There had to be something more than just giving time and attention to my dream. While praying on the serene shores of the Oregon coast, I arrived at an answer:

“By leaving you can witness to the supreme worth of Jesus Christ”

I could show that He is more valuable than money and more desirable than a life of comfort. I could show that following him is more secure than a successful career. If minimizing regret and the promise of independence, riches, fame, adventure and changing the world are enough to motivate people to entrepreneurship, how much more should God’s call compel me to go? How could I joyfully invite others to trust in my Savior, if I would not trust him in this matter?

And so it was settled. Despite all of the pros and cons, I had to leave Amazon in obedience to God’s call. I wanted to show by my actions that Jesus Christ is more precious than anything else I desire in life. So when the project wound down, I submitted my letter of resignation, celebrated with my colleagues and began a new adventure.

In my next post, I want to get you excited about the vision :).

Call to Action

If you’re a Christian, is God calling you to do something challenging? Does it help to know that this is an opportunity for him to show his trustworthiness in your life?

If you’re not a follower of Jesus, do you believe there is some other person or cause that you can unreservedly devote your passion, affection, intellect and energy to? I believe there is no greater pleasure than giving unmitigated love to Christ because he is worthy of it all. And though I still have far to go, this is the joy I would like to invite you to as well.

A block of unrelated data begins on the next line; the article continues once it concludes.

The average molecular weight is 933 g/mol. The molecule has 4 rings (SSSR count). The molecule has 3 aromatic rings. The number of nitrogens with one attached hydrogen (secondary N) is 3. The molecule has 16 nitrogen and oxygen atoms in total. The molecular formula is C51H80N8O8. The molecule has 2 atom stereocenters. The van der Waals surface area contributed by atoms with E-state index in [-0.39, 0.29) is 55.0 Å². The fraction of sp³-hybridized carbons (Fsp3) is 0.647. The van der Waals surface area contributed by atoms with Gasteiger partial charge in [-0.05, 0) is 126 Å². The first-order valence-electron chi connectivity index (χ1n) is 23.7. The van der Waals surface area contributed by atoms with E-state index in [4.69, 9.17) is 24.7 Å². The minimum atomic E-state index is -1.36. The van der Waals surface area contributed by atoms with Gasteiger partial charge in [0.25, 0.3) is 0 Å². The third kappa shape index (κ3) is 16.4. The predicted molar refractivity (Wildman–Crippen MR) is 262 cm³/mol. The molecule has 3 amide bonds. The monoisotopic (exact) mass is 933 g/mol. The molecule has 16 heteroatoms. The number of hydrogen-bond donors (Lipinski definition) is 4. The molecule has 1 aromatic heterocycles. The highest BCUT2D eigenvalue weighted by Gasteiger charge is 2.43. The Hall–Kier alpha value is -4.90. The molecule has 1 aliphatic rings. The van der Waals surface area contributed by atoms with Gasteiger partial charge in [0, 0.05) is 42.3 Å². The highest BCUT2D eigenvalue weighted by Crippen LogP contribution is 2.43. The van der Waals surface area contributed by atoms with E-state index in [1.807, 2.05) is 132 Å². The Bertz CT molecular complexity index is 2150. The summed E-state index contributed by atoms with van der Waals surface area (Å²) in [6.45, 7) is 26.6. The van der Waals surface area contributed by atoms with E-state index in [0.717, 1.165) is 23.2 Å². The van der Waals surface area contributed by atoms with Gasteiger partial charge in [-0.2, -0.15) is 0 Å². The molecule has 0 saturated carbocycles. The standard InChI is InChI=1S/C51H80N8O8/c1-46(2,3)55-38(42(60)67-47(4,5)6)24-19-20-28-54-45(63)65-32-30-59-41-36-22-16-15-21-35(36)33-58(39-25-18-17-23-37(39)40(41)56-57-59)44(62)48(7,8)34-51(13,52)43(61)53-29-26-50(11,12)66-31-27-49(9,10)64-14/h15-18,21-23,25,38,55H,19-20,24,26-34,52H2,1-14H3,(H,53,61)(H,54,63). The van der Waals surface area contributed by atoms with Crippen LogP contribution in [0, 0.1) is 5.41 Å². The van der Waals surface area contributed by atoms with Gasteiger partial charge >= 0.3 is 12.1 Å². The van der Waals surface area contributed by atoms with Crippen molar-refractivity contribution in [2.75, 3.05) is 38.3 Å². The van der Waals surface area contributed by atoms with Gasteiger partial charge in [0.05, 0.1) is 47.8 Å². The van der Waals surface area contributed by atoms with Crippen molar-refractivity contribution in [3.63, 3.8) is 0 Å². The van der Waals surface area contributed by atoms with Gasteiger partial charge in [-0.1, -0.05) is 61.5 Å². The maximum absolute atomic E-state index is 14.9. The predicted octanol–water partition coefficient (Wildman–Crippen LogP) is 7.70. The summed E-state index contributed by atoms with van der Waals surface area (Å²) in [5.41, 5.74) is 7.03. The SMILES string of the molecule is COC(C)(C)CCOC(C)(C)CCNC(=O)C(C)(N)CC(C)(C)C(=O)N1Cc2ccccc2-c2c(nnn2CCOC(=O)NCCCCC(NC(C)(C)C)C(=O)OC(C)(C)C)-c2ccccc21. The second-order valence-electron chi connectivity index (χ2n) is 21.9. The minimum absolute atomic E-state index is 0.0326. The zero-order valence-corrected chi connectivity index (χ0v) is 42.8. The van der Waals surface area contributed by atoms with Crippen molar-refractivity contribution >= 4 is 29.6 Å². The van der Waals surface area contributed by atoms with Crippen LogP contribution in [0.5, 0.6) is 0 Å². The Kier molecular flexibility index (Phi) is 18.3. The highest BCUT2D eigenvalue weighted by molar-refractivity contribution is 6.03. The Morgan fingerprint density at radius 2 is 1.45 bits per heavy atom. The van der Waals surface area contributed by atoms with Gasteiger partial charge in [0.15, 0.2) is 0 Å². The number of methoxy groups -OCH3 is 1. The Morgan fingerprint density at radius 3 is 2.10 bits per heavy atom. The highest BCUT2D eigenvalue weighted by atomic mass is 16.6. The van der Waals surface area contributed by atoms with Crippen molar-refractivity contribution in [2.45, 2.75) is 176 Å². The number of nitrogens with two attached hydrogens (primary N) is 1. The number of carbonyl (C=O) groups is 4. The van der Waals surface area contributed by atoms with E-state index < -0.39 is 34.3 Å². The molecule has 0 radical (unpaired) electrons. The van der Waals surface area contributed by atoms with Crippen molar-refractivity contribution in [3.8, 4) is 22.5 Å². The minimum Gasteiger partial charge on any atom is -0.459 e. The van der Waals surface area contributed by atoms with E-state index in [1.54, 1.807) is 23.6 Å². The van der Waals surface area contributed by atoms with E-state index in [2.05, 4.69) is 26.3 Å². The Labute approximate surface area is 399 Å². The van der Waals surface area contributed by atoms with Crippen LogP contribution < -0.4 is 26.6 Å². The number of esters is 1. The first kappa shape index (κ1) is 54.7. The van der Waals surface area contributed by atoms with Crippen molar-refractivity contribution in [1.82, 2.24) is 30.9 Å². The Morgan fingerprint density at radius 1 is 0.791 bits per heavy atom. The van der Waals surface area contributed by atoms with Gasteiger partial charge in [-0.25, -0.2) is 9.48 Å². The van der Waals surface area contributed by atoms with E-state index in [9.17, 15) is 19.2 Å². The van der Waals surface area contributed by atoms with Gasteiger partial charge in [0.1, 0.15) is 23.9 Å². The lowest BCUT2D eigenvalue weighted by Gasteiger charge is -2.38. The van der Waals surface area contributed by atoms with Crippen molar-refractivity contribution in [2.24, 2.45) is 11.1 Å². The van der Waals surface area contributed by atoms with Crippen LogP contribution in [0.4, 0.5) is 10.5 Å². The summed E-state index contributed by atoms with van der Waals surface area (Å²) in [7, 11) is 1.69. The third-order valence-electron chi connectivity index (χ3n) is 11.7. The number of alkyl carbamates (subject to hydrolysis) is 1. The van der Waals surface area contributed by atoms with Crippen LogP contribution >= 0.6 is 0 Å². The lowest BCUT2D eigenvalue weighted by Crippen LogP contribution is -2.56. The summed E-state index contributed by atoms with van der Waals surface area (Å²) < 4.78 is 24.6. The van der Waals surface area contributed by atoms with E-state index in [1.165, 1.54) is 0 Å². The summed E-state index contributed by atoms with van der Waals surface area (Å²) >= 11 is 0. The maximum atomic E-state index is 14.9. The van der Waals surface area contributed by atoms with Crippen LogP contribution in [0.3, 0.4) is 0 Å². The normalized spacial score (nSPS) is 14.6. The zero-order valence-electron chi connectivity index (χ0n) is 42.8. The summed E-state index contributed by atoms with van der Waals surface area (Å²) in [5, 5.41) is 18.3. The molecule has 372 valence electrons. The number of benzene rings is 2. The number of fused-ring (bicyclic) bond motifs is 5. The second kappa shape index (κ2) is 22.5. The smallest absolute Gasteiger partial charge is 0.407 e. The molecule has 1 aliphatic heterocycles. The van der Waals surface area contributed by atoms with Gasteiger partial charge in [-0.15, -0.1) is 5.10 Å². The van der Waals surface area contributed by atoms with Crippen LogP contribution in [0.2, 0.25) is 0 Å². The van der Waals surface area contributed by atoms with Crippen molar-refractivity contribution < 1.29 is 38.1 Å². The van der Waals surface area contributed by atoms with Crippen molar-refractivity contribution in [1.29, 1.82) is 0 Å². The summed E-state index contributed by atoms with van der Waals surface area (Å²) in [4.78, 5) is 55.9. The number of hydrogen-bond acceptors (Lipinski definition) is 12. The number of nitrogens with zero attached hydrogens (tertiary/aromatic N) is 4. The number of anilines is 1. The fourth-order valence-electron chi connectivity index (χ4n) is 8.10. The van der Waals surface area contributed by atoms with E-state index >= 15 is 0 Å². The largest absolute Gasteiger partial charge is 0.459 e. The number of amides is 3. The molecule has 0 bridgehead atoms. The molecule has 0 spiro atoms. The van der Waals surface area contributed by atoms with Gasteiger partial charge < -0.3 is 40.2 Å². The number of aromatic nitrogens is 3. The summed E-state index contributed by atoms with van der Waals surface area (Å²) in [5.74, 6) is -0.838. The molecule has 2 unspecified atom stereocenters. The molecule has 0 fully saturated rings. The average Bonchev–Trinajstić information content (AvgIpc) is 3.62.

Please share your comments below!

Link: A Theological Challenge to Second Generation North American Ethnic Asian Churches

Being part of an Indonesian American church, I found this article quite challenging:

A Theological Challenge to Second Generation North American Ethnic Asian Churches

The article uses some technical language, so let me give my hopefully simplified less technical summary:

When people first immigrate to North America and congregate to form ethnic churches, they do so out of necessity because of the language barrier. When they raise children those children speak English fluently. Yet when the church remains mostly centered on its cultural heritage (ethnocentric), it undermines its true identity, which is catholic (universal, including believers of all ethnicities) and apostolic (sent to proclaim God’s Kingdom and reflect what it is like today).

So the question is: Why should an ethnic church be segregated from the wider church when language is no longer a barrier (which it is not for the children of immigrants)?

The author believes that ethnic churches stay that way mostly to preserve language and culture, which over the long term is unsustainable. I would add the major consideration of keeping families together, but this is not addressed in the paper.

The author challenges churches to embrace their biblically defined identity. By doing so, they become a witness to the kingdom of God in which people from every culture and language worship God together.

I would want to extend the challenge of this paper to all churches and not just “second generation ethnic Asian churches in North America” given the possibility of using technology to help overcome the language barrier.

What if churches could be widely multilingual? Since God’s Kingdom is multilingual, does that mean they should be multilingual?